Michigan bill would clarify turn signal use

By Keith Goble, Land Line state legislative editor | Thursday, October 19, 2017

A Michigan state lawmaker wants to clear up any confusion about requirements for the use of turn signals on roadways throughout the state.

Rep. Abdullah Hammoud, D-Dearborn, has introduced a bill to amend Michigan vehicle code to specify that turn signals are required not only when turning but also when changing lanes.

The Michigan Court of Appeals has clarified that current law requires the use of a signal when changing lanes, although it is not specifically stated.

The bill would codify the court’s decision into state law. HB5119 would also require the use of a turn signal when moving a vehicle from the shoulder into an adjacent lane.

Hammoud said the bill is intended to provide clarity and encourage safe driving in an effort to prevent traffic incidents.

“Revising current state law with these specifics would provide greater understanding of the proper use of turn signals,” Hammoud said in a news release.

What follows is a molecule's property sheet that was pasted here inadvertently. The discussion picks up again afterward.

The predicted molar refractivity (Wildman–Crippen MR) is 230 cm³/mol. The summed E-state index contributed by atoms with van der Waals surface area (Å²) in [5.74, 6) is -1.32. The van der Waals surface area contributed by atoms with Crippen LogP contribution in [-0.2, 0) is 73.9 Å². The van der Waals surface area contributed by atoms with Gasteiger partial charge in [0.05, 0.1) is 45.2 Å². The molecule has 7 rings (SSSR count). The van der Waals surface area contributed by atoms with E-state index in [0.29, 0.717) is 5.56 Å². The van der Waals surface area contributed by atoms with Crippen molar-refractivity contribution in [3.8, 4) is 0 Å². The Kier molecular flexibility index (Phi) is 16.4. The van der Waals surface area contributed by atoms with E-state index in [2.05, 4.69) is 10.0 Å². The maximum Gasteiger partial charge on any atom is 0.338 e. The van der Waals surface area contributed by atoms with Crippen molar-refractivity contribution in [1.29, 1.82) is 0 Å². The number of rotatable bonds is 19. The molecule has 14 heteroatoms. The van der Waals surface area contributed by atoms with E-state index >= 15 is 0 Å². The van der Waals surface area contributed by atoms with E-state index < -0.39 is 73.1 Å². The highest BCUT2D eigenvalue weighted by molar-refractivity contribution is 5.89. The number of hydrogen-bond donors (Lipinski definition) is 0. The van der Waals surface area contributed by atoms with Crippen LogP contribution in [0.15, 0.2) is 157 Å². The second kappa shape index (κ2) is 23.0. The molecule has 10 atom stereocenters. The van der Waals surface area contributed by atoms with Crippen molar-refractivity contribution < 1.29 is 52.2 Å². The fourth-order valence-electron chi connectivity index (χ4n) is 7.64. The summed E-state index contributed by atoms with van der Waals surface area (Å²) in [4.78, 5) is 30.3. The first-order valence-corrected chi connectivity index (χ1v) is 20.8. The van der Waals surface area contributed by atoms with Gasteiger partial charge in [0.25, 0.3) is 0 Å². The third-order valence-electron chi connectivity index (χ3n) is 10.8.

HB5119 is in the House Transportation and Infrastructure Committee.

Left lane use
A separate bill also in the committee covers left lane use on the state’s multilane highways.

Michigan law already requires drivers on roadways with at least two lanes of traffic in one direction to stay to the far right unless traffic flow is “substantially continuous.” Left lane use also is permitted to overtake and pass another vehicle.

On highways with at least three lanes of traffic, a motorist is free to use any available lane. However, large trucks are limited to the far right lanes.

A House bill, HB4062, would require motorists on highways with at least two lanes of traffic in one direction to move to the right if they know, or “reasonably should know,” a faster-moving vehicle is trying to pass.

Exceptions would be provided for situations that include preparing to turn left, when construction vehicles are working on the roadway, or when directed by law enforcement to exit a lane.

Supporters, including OOIDA and the National Motorists Association, say that blocking the left lane, whether intentional or not, results in reduced road safety and efficiency.

The bills can be considered in committee this fall, or after the first of the year. Michigan has a two-year legislative session that runs through 2018.

To view other legislative activities of interest for Michigan, click here.

 

 

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